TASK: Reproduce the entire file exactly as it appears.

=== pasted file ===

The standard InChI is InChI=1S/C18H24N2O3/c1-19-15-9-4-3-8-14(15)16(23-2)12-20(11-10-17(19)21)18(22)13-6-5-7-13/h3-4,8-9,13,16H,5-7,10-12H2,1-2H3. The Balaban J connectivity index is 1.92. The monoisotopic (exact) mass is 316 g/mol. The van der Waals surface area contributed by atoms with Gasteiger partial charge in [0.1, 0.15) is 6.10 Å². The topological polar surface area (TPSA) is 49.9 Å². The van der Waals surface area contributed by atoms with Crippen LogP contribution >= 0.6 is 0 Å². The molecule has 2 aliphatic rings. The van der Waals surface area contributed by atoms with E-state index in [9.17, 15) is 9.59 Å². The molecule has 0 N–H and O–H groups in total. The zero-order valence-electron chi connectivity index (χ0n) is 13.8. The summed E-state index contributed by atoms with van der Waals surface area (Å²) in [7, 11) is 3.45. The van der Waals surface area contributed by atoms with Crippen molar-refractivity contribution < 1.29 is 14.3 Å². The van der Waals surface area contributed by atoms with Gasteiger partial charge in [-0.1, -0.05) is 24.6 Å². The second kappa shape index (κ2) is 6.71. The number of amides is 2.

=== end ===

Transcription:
The standard InChI is InChI=1S/C18H24N2O3/c1-19-15-9-4-3-8-14(15)16(23-2)12-20(11-10-17(19)21)18(22)13-6-5-7-13/h3-4,8-9,13,16H,5-7,10-12H2,1-2H3. The Balaban J connectivity index is 1.92. The monoisotopic (exact) mass is 316 g/mol. The van der Waals surface area contributed by atoms with Gasteiger partial charge in [0.1, 0.15) is 6.10 Å². The topological polar surface area (TPSA) is 49.9 Å². The van der Waals surface area contributed by atoms with Crippen LogP contribution >= 0.6 is 0 Å². The molecule has 2 aliphatic rings. The van der Waals surface area contributed by atoms with E-state index in [9.17, 15) is 9.59 Å². The molecule has 0 N–H and O–H groups in total. The zero-order valence-electron chi connectivity index (χ0n) is 13.8. The summed E-state index contributed by atoms with van der Waals surface area (Å²) in [7, 11) is 3.45. The van der Waals surface area contributed by atoms with Crippen molar-refractivity contribution < 1.29 is 14.3 Å². The van der Waals surface area contributed by atoms with Gasteiger partial charge in [-0.1, -0.05) is 24.6 Å². The second kappa shape index (κ2) is 6.71. The number of amides is 2.